HOME? An Artistic Exploration of Housing in the Triangle
Opening reception on Friday, Apr. 1, 6-9 p.m. | Eno Mill Gallery, Hillsborough
At the center of the technicolor print “Reach for the Stairs” is an image of a house. From the outside, it has all the features to compel a Triangle landlord or real estate agent to describe it as “charming”—paneled siding, latticed windows—but everything’s a bit off. Collaged limbs protrude from the structure; lines of blue-gray and chartreuse strike through “radiation” in all caps.
Locals may immediately recognize the style of Ron Liberti, the Carrboro artist and musician well known for more than two decades for his vibrant screen-printed band and concert posters around town. This piece is more personal. Created over the years in “every house” he’s been subsequently “rented out of,” the work, Liberti writes, “represents my dream of being able to afford to own my own home/studio here in Orange County, where I’ve lived and worked since 1991.”
“Reach for the Stairs” is one of the 100 artworks on display in the exhibition HOME?: An Artistic Exploration of Housing in the Triangle, which opens this Friday at the Eno Mill Gallery in Hillsborough. (Sixteen original prose works are part of the showcase as well; the writers will give a live reading at Friday night’s opening.)
The exhibition, a unique collaboration between the Orange County Arts Commission (OCAC) and the Department of Housing and Community Development (OCHCD), functions both as a creative prompt for artists and writers to consider the intertwined personal and political resonances of “home” and “housing” and as a vehicle for community aid: proceeds from the exhibition’s art sales will jump-start a permanent housing relief fund and fundraising effort for artists living and working in Orange County.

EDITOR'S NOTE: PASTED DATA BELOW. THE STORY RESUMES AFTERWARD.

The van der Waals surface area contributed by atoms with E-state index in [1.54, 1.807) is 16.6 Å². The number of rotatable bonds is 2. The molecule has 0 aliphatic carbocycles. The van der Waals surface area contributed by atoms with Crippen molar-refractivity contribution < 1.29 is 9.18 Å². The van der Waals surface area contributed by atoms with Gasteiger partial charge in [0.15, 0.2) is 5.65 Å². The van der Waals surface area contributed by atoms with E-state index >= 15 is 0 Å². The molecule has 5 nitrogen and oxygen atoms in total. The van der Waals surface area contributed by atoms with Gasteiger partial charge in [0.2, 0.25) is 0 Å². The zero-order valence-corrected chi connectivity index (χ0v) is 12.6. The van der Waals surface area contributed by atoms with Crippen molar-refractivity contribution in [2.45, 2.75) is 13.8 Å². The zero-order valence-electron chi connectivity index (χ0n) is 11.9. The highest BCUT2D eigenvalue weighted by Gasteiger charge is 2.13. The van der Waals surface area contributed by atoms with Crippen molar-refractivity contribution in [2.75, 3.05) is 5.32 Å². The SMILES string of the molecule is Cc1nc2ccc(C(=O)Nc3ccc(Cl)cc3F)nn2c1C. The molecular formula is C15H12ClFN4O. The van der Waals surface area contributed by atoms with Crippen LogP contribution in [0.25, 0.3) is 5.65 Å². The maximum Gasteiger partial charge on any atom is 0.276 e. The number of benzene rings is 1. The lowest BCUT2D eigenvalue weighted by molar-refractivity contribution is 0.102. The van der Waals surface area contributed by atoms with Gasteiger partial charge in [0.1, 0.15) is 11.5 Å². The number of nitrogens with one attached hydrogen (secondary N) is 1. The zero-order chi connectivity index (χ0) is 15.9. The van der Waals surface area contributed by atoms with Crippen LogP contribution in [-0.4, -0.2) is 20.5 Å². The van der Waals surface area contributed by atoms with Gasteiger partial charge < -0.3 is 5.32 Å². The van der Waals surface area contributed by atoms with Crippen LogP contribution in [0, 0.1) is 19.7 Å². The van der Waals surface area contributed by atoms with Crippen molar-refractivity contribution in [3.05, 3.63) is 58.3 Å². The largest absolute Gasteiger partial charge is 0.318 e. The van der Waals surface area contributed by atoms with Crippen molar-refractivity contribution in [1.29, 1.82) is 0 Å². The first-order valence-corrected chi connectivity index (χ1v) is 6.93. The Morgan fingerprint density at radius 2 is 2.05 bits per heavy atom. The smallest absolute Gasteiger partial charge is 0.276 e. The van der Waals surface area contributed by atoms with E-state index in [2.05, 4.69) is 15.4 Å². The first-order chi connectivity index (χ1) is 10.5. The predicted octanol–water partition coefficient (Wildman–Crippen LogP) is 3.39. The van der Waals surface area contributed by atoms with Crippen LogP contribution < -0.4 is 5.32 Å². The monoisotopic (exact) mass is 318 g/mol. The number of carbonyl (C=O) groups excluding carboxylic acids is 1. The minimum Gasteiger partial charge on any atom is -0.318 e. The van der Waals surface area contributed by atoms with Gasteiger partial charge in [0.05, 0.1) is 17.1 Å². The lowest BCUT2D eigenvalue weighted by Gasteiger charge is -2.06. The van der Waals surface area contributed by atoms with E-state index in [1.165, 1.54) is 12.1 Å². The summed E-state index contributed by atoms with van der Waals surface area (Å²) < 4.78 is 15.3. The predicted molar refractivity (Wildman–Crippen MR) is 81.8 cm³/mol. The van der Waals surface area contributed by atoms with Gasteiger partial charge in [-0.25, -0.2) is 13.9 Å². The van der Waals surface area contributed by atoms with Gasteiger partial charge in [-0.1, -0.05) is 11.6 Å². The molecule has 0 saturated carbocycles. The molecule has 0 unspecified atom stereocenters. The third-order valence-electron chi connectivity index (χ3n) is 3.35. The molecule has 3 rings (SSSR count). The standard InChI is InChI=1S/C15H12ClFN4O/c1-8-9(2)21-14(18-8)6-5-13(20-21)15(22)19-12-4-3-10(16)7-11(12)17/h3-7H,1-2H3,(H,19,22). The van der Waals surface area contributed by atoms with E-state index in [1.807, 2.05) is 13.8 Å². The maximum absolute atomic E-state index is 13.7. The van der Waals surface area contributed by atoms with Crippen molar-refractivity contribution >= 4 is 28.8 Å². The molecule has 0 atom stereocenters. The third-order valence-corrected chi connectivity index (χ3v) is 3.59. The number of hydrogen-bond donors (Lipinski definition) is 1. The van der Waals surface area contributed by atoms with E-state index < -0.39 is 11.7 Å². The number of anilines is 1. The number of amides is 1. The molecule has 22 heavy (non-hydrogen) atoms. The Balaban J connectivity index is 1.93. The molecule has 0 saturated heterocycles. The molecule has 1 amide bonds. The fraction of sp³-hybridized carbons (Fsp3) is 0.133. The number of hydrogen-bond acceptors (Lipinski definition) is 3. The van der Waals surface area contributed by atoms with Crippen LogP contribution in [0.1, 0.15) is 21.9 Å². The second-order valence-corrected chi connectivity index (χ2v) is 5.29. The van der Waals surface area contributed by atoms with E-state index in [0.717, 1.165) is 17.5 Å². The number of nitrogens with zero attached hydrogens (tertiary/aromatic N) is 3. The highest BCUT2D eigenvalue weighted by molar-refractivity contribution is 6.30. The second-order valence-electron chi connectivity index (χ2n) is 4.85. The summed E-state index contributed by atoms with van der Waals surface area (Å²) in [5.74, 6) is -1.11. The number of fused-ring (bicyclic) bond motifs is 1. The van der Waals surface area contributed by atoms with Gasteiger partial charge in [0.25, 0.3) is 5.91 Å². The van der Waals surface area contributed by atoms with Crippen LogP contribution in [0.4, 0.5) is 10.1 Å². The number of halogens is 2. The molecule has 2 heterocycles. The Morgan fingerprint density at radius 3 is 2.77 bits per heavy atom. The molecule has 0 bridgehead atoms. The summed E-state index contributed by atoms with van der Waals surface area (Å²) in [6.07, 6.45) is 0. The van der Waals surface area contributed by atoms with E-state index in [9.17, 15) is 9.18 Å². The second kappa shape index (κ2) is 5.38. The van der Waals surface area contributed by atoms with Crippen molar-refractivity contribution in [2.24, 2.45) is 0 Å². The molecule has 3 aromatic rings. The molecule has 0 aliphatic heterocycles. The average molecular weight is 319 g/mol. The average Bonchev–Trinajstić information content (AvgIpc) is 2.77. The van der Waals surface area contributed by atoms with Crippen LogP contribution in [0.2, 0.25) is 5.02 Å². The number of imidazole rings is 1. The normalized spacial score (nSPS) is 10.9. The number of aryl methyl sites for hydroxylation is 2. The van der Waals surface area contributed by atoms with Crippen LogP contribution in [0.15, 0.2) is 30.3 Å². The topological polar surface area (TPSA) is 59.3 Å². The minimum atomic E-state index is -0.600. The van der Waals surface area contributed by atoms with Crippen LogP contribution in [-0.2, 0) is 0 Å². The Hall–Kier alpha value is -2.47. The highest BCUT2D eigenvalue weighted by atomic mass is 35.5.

This fund represents a fusion of separate relief efforts begun early in the pandemic when OCAC director Katie Murray and her board administered the Orange County Arts Support Fund, partly in response to venue closures, while the OCHCD, led by Corey Root, pooled resources from Chapel Hill, Carrboro, and Hillsborough to administer an emergency housing assistance fund. (Since March 2020, Root says, the fund has delivered close to $10 million in rent and utility assistance.)
Applicants to the Arts Support Fund frequently mentioned housing needs, Murray says, citing everything from unforgiving landlords to rising rents; many of the applicants to the emergency housing fund also self-identified as artists.
This speaks to the historic makeup of the Triangle, where many artists are also dually employed as service workers. During the pandemic, the sudden loss of work laid bare artists’ overlapping needs.
“[The Triangle housing crises’ effect on artists] was something I knew,” Murray said, “but running the relief grant program really put it in front of me.”
The diverse array of visual and literary works on display in HOME? aims to do the same. In the artist call, applicants were invited to consider four questions: What does the idea or experience of “home” mean to you? What has your experience of “home” been as an artist and person living in the Triangle? Is “home” a place of comfort, safety, and warmth, or something else? Is “home” positive, negative, or something in between?